I had a houseguest once who was extremely thankful.  But she didn't take anything I offered, except the bed to sleep in.  My home is an open invitation.  It has pleasant living and sitting rooms, with rocking chairs and couches.  During the morning the sun shines across the flowers in the back garden, where there is a patio umbrella, bistro table, cushioned chair…everything to make a sweet restorative place for contemplation and rest.  The refrigerator is stocked with healthy food, organic milk, and the best ice cream in the freezer.  Cool breeze comes through a window just behind the baby grand piano.  While the birds are chirping their species songs behind your back, and the window light is perfect on the music, worship and love can be done.  There are stimulating magazines and cool rooms; bathtubs and showers and hot coffee in the pot.  Icy sun-tea and fresh lemons to squeeze into it.  Mint for water growing by the door; lettuce and cilantro and ripening tomatoes in the vegetable plots.  Chocolate and water in the guest room, and an antique dresser to unpack into.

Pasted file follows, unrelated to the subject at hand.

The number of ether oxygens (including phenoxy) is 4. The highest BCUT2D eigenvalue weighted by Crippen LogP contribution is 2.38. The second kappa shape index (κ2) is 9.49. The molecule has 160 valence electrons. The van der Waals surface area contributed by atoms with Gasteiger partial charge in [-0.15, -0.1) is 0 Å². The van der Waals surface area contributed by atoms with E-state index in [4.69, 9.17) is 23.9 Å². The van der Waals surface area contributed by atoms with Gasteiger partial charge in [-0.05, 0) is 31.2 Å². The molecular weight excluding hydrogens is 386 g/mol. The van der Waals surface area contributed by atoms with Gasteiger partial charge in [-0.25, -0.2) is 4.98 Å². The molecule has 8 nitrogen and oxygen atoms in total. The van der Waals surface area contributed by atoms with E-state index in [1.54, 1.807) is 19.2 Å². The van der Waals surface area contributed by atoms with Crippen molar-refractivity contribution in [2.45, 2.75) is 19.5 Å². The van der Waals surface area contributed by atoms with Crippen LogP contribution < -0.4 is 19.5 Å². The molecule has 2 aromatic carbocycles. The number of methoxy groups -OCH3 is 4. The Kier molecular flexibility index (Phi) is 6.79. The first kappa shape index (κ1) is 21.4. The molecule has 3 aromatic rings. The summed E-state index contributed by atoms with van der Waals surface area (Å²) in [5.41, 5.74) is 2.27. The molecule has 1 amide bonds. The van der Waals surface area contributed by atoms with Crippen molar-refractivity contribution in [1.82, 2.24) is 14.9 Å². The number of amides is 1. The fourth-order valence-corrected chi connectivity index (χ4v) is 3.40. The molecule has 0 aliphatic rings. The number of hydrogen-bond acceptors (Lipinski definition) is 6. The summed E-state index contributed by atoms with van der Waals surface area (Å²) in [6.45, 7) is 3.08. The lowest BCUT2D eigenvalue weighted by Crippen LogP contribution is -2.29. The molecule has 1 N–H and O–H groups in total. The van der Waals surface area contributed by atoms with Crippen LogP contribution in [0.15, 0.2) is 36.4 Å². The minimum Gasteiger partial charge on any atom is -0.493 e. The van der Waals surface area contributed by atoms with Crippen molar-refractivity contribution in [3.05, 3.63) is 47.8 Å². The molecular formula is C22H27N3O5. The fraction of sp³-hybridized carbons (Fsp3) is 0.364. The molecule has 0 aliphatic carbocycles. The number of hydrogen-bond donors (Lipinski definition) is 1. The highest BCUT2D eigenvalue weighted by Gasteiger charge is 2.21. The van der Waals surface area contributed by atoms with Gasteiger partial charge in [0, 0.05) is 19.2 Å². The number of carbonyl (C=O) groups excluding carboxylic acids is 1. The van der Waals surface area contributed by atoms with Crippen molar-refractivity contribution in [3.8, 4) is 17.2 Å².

But she only slept in the bed then scurried out the front door, thanking me.  Her towel was perfectly re-draped in the bathroom, as if she had never used it, as if she was supposed to be invisible.

How I wanted her to enjoy all this—not for my sake, for hers.  I was sharing something God gave me, and I wanted her to feel the hospitable acceptance that belongs to her just because she belongs to Jesus.  It is a way of honoring Him, this honoring of brethren.